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How to Write for Cruise Magazines - Secrets of Successful Travel Writing

Writing for a travel magazine can be a great experience for a variety of reasons. Here is how to make sure that you have the best chance of having your article published.

Writing for travel magazines can be a brilliant experience, you are likely to go places and do things you would not have normally done on a regular holiday. This is because you must make your article stand out from the competition; travel writing can be a very difficult area to get into.

However, there are lots of ways you can maximise your chances of getting published in that cruise magazine.

Writers will often make the mistake of submitting their story to a large range of magazines, hoping that this will increase their chances of getting published. But it can be far more beneficial to carefully research individual magazines and select ones that best suit your style of writing and your travels. For example, if you have reviewed a budget cruise, there is no point in submitting your story to a luxury cruise magazine. Before you submit anything, it is best to browse the magazine and read the guidelines to get a feel for what that particular publication is looking for.

Every magazine will have different submissions requirements. Some will only look at the finished article before the editor will consider publishing it. Others will accept a query, a summary or pitch of the story idea. It is essential to read and adhere to a magazine's guidelines before submitting anything.

There are a few simple rules you can follow when writing your review of a cruise. These include:

Start with a Summary:

Usually, readers will want to get a general idea of a certain ship or cruise line first. They may skim the articles first, then come back to read the full review later. So start your article with a summary and put it at the top.

Cover Specific Categories:

In travel writing, when you write about something as specific as a cruise, remember there are certain elements that are common, that every reader will be interested in. For example:
- Cabin accommodation;
- Food and service;
- Activities and entertainment;
- Ports;
- The embarkation and the disembarkation process.

Organising your article to include general headings and make appropriate observations under each one will help the reader to remember and easily find the important details you include.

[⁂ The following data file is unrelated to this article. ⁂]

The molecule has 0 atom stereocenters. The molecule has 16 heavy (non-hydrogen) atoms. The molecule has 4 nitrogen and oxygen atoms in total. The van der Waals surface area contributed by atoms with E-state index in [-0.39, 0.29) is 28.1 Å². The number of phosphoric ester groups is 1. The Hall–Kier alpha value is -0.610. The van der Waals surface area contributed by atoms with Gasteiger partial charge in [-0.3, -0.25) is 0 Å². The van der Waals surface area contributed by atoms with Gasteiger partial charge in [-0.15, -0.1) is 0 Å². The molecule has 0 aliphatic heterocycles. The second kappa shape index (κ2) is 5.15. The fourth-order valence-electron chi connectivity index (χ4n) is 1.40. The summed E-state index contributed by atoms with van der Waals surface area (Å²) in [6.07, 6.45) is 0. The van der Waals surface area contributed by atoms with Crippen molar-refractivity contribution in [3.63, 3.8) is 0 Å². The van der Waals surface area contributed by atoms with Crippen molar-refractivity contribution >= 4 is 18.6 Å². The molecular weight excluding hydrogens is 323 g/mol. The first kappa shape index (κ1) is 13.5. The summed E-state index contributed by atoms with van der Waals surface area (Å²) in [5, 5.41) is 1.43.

Make Your Article Stand Out:

Travel writing should be great fun; don't be afraid to inject your own style and sense of humour into your article.

Specific details can be really important when a reader is planning a cruise. For example, if you used a specific vendor to take a port trip, let the reader know if they are worth spending their holiday cash on, or if they should steer clear.

As a travel writer, you should be looking for that experience or trip that no other writer has reviewed before, find a new angle to the cruise you are on. It is important to venture down the road less travelled in this business; you may find the attraction that everyone wants to know about.

After all, it is these things that will make your article stand out to a potential publisher above all the others.

Give a Balanced Review:

It is never good when a review is either all negative or all positive. If the writer hasn't got one good thing to say about the cruise, it my make the publisher think they have an axe to grind. To make your review more valuable to readers, be objective.

Obviously, you should tell readers if there was something that disappointed you. But be fair and balanced, and readers will keep reading because they will want to hear what you have to say. If the entire article is full of positive things, or only focuses on the negatives, the readers will assume that your writing is not reliable.

Don't forget to consider the price you paid for the trip. If you got a last minute deal, it is likely that you won't have been allocated the best cabin on the trip. You get what you pay for, so this should be reflected in the tone of your review.
Be Specific:

If there is something you didn't like about the cruise, try to give the reader some specifics. For example, "the food was terrible" isn't a very useful comment. Give your reader more details. Was it because the choices were limited, or it was served in an unappealing way? Was the restaurant service poor?

The same goes for the other categories you are reviewing. Provide readers with useful information. Then they can decide if the activities on board or even the cruise itself will suit their holiday needs.
And Finally…

Cruises are an expensive holiday option, readers will often spend a lot of money on their cruise and they would like to feel that they are getting value for money. Reading your cruise review lets the readers benefit from your experience and add to the enjoyment of their own holiday.

And, don't forget to do that all important research, all magazines are different so you will need to read a range of articles they have already published to make sure this layout will work. You may have to 'tweak' it slightly to fit the magazine you have applied to.

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Looking for more great writing tips and magazine article proofreading? Words Worth Reading have a wide range of services for writers including individual mentoring.

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